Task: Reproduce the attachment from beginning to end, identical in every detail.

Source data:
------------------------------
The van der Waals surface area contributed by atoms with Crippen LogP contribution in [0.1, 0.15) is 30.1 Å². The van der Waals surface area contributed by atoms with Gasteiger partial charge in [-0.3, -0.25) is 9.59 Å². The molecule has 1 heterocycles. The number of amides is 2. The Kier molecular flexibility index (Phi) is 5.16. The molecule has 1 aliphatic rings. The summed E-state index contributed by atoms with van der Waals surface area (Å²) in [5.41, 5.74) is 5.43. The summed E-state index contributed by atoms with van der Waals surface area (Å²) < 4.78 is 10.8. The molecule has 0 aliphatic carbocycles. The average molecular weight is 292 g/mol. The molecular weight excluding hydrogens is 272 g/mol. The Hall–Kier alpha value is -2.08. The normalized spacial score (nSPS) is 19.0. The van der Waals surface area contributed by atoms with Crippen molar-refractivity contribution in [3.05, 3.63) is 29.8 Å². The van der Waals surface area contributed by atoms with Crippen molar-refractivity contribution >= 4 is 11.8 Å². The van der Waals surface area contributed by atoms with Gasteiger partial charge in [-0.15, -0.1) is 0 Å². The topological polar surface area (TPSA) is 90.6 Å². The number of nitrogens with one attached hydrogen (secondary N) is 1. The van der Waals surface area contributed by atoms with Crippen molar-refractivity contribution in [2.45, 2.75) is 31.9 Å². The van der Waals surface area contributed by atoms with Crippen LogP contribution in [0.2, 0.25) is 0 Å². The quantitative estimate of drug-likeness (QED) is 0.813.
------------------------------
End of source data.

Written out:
The van der Waals surface area contributed by atoms with Crippen LogP contribution in [0.1, 0.15) is 30.1 Å². The van der Waals surface area contributed by atoms with Gasteiger partial charge in [-0.3, -0.25) is 9.59 Å². The molecule has 1 heterocycles. The number of amides is 2. The Kier molecular flexibility index (Phi) is 5.16. The molecule has 1 aliphatic rings. The summed E-state index contributed by atoms with van der Waals surface area (Å²) in [5.41, 5.74) is 5.43. The summed E-state index contributed by atoms with van der Waals surface area (Å²) < 4.78 is 10.8. The molecule has 0 aliphatic carbocycles. The average molecular weight is 292 g/mol. The molecular weight excluding hydrogens is 272 g/mol. The Hall–Kier alpha value is -2.08. The normalized spacial score (nSPS) is 19.0. The van der Waals surface area contributed by atoms with Crippen molar-refractivity contribution in [3.05, 3.63) is 29.8 Å². The van der Waals surface area contributed by atoms with Crippen molar-refractivity contribution >= 4 is 11.8 Å². The van der Waals surface area contributed by atoms with Gasteiger partial charge in [-0.15, -0.1) is 0 Å². The topological polar surface area (TPSA) is 90.6 Å². The number of nitrogens with one attached hydrogen (secondary N) is 1. The van der Waals surface area contributed by atoms with Crippen molar-refractivity contribution in [2.45, 2.75) is 31.9 Å². The van der Waals surface area contributed by atoms with Crippen LogP contribution in [0.2, 0.25) is 0 Å². The quantitative estimate of drug-likeness (QED) is 0.813.